In a conversation with Baryshnikov about what constitutes good ballet training, the two concur that awareness of a dancer's individual needs is as important as tradition. "You have to know the psychology of the student," says Baryshnikov. Plissetski nods in agreement, adding, "You need to have an open mind. There are certain rules, but there are a lot of exceptions. Sometimes there are more exceptions than there are rules!"
These are surprising comments from two men who've trained at different, and not always complementary, schools. Baryshnikov's Vaganova School is traditionally regarded as creating a more refined dancer than that of the Bolshoi, but both men argue that such distinctions are irrelevant when judging a dancer's quality. "Good technique is when you don't see the technique,"says Plissetski. He describes how important it is for a dancer to feel comfortably "over their legs" so as to exude confidence. "You see whether a dancer enjoys the experience, or suffers."
Plissetski believes that his job is to give students the physical tools to find confidence within themselves, and that trial and error is the best approach. He gestures excitedly, "That's how the process is moving forward. I could make a parallel with doctors' studies. They use the same textbooks, but some doctors' patients are dying, and some continue to live." He laughs at the difference in gravity of the two situations, but continues, "In our milieu, it's a good parallel. If I see a patient die, I have to rethink my approach."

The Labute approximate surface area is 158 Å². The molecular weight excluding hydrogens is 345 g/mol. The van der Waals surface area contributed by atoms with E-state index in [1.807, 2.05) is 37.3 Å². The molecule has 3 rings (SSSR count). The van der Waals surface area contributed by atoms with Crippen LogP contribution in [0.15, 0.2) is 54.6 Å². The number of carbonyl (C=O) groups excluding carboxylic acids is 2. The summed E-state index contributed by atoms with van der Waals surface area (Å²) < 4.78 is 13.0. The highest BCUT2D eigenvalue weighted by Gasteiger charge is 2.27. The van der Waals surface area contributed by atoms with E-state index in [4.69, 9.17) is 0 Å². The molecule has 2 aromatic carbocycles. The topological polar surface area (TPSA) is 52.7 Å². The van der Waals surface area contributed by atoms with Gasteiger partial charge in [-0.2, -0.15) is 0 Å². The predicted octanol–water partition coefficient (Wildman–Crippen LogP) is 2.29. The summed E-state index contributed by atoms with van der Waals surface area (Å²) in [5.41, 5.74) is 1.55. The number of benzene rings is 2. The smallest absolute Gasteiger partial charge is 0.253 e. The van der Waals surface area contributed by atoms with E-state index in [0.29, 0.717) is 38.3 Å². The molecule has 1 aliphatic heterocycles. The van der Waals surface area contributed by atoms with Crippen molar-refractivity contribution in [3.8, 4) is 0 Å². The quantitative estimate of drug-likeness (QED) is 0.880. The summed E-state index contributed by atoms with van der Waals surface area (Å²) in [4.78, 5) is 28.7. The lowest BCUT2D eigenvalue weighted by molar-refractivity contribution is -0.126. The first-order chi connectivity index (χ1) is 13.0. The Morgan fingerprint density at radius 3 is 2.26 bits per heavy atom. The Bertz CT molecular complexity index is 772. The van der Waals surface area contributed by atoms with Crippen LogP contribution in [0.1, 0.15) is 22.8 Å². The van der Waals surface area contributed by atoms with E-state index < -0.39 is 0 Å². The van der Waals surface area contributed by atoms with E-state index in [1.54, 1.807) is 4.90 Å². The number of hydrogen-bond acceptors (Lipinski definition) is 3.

Plissetski's good-natured malleability is working its magic in the workshop class at BAC. The dancers are all bemused grins as Plissetsky pulls from his arsenal of center exercises. The combinations are tricky, even for these accomplished technicians (most are principals and soloists from American Ballet Theatre and New York City Ballet). But to the dancers' apparent amazement, Plissetski's barre has set them up perfectly. They feel "on their legs," and able to execute any move he throws at them. There hasn't been a lot of verbal explanation. At one point Plissetski simply touches a young woman's shoulders-the shoulders drop, the neck lengthens, and a ballerina emerges. He considers time in class too precious to waste with a lot of talk. "The exercise, it speaks for itself, yes?"
After 40 years of teaching at some of the world's premier ballet companies, Plissetski has friends and colleagues who are a veritable Who's Who of ballet. In such company, he'd be forgiven for coasting on his family history, his performing years, or on his current reputation as a master teacher. Instead, he is the perpetual student who considers every class an opportunity for both student and teacher to absorb something new. "The most pleasurable thing," he says, "is to see the eyes of the dancers really observing the information, and willingly taking it in." Plissetski struggles to recall an Italian saying, but has to settle for the less lilting English. "Teachers exist to be consumed," he says with a smile, as though having savored a fine dessert.
Lisa Rinehart, a former dancer with American Ballet Theatre, writes for Dance Magazine and www.danceviewtimes.com.